Maintaining blood sugar levels under good control for many years can lower the risk of suffering a heart attack, stroke, heart failure, or gangrene-related amputation by about 17%, a major study has found. The study is published in the New England Journal of Medicine.
A team of researchers from the VA Center for Clinical Management Research and the University of Michigan Medical School studied 1,791 veterans with type 2 diabetes for almost 10 years after they signed up for a six-year blood sugar trial. In the trial, they were randomized to either achieve “tight” glucose control or regular care. They found that controlled blood sugar can help reduce cardiovascular risk but no effect was seen on the risk of death during the same time period. Control of both blood sugar and cardiovascular factors is important for a combined effect, the authors emphasized. Keeping a long-term HbA1c average of about 8 proved enough to achieve most of the cardiovascular benefit and many patients could safely maintain HbA1c about 7.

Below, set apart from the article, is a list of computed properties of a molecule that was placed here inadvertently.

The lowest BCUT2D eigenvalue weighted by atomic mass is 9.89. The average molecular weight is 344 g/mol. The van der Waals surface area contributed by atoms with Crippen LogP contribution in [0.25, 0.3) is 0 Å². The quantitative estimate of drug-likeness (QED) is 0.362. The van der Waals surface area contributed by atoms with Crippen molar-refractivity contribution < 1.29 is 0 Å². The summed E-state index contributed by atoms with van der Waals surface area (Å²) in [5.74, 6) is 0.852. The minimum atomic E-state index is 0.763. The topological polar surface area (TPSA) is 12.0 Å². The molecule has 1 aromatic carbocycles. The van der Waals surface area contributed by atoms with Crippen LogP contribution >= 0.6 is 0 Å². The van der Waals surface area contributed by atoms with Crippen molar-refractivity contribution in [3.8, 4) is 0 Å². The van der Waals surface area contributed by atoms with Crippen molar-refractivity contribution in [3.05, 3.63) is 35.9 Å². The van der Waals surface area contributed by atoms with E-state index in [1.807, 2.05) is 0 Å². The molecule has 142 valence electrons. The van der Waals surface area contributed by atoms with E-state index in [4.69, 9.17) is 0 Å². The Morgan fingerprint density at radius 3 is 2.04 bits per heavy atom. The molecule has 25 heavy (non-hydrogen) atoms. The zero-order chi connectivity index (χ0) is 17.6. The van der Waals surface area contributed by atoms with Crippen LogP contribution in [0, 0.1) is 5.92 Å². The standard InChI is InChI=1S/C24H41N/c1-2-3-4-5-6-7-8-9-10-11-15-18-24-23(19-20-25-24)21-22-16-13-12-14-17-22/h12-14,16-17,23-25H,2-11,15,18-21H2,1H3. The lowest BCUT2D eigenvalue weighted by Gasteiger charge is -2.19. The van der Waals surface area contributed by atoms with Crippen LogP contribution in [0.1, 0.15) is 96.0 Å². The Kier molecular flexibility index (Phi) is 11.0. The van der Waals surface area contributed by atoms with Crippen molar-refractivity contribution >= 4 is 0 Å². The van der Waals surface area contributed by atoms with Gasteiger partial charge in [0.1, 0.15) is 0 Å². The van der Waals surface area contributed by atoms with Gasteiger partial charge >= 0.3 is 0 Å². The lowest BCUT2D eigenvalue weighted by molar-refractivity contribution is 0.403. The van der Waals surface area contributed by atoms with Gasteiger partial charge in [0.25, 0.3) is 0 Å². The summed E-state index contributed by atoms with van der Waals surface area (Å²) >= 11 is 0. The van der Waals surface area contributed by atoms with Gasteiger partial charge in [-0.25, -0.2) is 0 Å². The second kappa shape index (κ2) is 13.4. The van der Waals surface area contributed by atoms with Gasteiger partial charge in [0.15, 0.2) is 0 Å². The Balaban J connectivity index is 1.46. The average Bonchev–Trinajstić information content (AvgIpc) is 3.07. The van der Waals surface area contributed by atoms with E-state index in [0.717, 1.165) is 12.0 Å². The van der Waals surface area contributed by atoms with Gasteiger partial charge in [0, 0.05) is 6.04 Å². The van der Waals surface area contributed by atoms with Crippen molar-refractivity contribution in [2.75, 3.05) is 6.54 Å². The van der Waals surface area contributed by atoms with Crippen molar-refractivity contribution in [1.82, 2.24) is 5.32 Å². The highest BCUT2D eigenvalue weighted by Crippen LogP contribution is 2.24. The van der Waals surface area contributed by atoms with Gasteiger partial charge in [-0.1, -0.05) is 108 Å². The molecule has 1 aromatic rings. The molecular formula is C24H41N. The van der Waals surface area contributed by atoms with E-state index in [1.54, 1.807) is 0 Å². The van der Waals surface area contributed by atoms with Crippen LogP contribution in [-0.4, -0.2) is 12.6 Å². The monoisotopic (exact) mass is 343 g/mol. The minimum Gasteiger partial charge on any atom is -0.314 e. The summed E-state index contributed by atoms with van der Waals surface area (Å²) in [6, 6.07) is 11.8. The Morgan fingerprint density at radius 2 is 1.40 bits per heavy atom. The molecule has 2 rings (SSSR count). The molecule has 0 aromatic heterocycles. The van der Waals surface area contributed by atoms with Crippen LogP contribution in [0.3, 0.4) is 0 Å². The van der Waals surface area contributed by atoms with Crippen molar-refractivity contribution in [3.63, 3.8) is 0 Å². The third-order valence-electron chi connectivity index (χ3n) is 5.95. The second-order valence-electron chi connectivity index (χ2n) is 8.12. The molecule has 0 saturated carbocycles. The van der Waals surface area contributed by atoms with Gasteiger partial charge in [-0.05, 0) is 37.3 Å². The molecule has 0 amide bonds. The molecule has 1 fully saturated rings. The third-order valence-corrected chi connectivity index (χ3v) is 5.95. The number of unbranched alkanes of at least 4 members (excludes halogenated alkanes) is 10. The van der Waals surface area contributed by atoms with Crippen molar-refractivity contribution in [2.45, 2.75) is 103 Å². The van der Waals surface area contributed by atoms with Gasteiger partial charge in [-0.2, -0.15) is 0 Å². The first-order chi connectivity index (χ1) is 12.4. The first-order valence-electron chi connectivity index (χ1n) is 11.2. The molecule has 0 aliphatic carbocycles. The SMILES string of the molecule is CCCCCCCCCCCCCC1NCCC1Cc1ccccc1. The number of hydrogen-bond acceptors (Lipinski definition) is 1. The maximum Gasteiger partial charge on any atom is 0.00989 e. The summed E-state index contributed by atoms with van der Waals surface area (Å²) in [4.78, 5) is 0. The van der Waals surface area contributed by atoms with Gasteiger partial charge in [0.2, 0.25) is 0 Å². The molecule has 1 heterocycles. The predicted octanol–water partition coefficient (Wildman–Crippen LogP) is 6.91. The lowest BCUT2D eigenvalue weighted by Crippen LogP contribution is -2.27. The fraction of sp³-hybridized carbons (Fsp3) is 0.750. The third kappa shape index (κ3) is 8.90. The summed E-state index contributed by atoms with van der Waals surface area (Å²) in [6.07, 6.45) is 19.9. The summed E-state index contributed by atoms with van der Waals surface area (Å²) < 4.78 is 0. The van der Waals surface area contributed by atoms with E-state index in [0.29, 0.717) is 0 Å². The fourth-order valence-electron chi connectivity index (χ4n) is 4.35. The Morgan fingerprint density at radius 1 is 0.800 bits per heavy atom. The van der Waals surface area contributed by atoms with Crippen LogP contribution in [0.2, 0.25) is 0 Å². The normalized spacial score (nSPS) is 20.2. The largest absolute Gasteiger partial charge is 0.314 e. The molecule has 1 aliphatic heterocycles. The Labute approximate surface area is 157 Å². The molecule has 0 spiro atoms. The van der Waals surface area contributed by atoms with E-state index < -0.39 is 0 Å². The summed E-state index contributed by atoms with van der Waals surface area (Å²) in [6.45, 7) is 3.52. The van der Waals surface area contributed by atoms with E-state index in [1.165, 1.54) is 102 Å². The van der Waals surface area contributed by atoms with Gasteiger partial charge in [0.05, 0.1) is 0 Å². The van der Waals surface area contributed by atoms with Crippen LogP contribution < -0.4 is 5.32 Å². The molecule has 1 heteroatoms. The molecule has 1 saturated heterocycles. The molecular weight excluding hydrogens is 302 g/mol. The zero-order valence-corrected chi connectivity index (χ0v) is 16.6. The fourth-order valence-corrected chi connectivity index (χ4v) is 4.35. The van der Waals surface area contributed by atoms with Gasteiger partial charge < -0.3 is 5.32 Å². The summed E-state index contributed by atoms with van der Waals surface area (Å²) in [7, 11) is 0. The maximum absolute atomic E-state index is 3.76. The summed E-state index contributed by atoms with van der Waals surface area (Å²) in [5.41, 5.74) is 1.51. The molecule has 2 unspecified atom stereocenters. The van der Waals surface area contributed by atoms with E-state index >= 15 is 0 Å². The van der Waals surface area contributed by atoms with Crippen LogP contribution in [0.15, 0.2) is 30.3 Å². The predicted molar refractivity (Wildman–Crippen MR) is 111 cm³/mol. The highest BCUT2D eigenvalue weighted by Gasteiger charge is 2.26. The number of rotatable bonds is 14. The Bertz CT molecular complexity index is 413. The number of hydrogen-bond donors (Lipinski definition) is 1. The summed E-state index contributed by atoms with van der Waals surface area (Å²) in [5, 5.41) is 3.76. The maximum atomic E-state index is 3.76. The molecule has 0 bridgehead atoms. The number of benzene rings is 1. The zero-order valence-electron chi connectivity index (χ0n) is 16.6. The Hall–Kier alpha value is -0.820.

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A quartet of four drugs (metformin to control blood sugar, a statin to control cholesterol and lipids, a blood pressure medication, and an aspirin) has been shown to provide cardiovascular protection in patients with type 2 diabetes. This further combined with diet, quitting smoking, and exercise could prevent millions of patients from heart attacks, strokes, heart failure, amputations, blindness, nerve pain, numbness, and kidney failure.
They concluded that study findings should not be used to justify an A1c target of 7 for all patients with diabetes. Instead, clinicians and hospitals that use A1c as a measure of glucose control should also consider the patient’s risk of cardiac events, low blood sugar reactions, and necessary medications to lower glucose further.
For more information visit NEJM.org.